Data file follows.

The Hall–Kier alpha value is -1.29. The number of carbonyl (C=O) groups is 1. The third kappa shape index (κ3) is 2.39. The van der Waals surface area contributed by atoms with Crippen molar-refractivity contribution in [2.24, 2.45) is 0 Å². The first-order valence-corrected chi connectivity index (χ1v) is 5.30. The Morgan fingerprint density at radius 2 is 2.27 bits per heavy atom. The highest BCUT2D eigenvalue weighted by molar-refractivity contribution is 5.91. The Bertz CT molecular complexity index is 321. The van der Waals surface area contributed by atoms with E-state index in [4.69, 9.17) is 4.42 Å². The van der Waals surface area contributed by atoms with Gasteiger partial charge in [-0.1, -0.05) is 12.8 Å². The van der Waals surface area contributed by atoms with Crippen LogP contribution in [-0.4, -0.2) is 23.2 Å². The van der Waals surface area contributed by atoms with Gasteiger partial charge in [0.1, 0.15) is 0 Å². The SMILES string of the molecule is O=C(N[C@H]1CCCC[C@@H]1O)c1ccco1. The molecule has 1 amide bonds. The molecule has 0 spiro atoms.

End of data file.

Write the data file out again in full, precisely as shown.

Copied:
The Hall–Kier alpha value is -1.29. The number of carbonyl (C=O) groups is 1. The third kappa shape index (κ3) is 2.39. The van der Waals surface area contributed by atoms with Crippen molar-refractivity contribution in [2.24, 2.45) is 0 Å². The first-order valence-corrected chi connectivity index (χ1v) is 5.30. The Morgan fingerprint density at radius 2 is 2.27 bits per heavy atom. The highest BCUT2D eigenvalue weighted by molar-refractivity contribution is 5.91. The Bertz CT molecular complexity index is 321. The van der Waals surface area contributed by atoms with E-state index in [4.69, 9.17) is 4.42 Å². The van der Waals surface area contributed by atoms with Gasteiger partial charge in [-0.1, -0.05) is 12.8 Å². The van der Waals surface area contributed by atoms with Crippen LogP contribution in [-0.4, -0.2) is 23.2 Å². The van der Waals surface area contributed by atoms with Gasteiger partial charge in [0.1, 0.15) is 0 Å². The SMILES string of the molecule is O=C(N[C@H]1CCCC[C@@H]1O)c1ccco1. The molecule has 1 amide bonds. The molecule has 0 spiro atoms.